Botswana Teachers Found To Have Negative Attitudes Towards Disabled Students

Attitudes towards students with disabilities are important in the quest for a non-prejudicial classroom worldwide. In Botswana, Chhabra, Simmi, Srivastava, Ramma, Srivastava, and Ishann (2010) published an article that explored these perceptions in the Journal of Disability Policy Studies in March. The purpose of the study was to identify the perceptions and attitudes of teachers toward the inclusion of students with disabilities in the classroom. The study concluded that teachers in Botswana have a negative attitude toward inclusion education and having children with disabilities in their classroom. Significant correlation was noticed between attitudes and concerns (r-323).


The study found that many teachers felt under prepared in the classroom when it came to teaching students with disabilities and they were actually fearful to attempt to work with them. The authors found displays of anger, frustration, and several negative attitudes toward inclusive education and the authors believe that these kinds of attitudes could lead to lower academic standards and social unrest in the classroom. Though Botswana has a low social economic population, the same kinds of attitudes can be found at some degree even in more modern countries that have a firmer grasp on inclusive education. Teacher education toward inclusive education and policy changes at higher administrative levels was suggested.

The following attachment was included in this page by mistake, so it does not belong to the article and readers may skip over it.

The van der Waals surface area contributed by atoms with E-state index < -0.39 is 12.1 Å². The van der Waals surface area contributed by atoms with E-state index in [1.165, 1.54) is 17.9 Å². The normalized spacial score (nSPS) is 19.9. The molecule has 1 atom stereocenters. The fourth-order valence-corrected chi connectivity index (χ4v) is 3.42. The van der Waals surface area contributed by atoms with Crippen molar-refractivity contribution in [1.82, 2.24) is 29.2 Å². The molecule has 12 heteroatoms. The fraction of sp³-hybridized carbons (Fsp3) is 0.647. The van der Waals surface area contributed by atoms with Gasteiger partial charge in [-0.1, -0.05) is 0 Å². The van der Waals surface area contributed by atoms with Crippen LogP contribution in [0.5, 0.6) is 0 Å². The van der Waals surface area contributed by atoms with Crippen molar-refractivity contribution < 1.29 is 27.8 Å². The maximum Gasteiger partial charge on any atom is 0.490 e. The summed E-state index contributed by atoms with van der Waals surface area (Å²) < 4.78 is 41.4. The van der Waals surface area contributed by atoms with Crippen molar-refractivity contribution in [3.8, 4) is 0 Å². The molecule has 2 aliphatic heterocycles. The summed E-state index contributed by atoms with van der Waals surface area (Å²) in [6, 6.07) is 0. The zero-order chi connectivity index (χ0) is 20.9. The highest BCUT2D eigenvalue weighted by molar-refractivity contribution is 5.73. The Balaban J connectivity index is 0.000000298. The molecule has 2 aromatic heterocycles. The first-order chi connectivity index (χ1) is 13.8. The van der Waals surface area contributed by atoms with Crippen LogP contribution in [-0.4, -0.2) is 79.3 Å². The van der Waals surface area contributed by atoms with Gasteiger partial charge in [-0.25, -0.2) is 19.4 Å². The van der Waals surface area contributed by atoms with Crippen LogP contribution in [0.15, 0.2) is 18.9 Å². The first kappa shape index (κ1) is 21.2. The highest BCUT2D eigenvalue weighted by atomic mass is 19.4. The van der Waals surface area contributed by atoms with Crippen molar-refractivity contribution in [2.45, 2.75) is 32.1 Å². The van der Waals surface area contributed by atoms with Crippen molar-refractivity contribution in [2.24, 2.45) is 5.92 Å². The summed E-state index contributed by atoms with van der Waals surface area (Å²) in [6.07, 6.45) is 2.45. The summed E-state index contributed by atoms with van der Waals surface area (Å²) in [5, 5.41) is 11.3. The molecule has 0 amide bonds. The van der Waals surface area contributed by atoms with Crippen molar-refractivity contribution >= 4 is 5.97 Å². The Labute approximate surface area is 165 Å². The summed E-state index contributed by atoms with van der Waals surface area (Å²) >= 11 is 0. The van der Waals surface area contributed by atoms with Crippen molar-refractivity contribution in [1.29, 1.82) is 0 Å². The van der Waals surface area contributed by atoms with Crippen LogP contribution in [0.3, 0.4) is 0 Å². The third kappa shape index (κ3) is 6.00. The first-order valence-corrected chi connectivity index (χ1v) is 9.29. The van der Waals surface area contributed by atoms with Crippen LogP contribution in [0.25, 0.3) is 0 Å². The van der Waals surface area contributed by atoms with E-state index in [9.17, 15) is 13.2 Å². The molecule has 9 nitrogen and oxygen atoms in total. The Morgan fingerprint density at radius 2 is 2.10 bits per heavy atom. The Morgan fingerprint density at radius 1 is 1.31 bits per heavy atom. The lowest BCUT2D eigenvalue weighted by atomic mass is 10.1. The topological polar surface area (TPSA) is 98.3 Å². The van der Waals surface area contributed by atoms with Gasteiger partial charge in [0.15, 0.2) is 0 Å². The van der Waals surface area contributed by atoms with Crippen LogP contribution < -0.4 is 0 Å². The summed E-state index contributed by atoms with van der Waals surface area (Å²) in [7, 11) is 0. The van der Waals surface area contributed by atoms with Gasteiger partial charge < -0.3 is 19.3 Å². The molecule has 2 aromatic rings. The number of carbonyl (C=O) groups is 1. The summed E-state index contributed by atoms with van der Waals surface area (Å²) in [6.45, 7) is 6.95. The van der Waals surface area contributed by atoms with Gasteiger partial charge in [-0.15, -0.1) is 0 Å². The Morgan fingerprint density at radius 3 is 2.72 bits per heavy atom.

Chhabra, S., Srivastava, R., & Srivastava, I. (2010). Inclusive Education in Botswana:

The Perceptions of School Teachers. Journal of Disability Policy Studies, 21(1), 219-228. doi:10.1177/1044207309344690.


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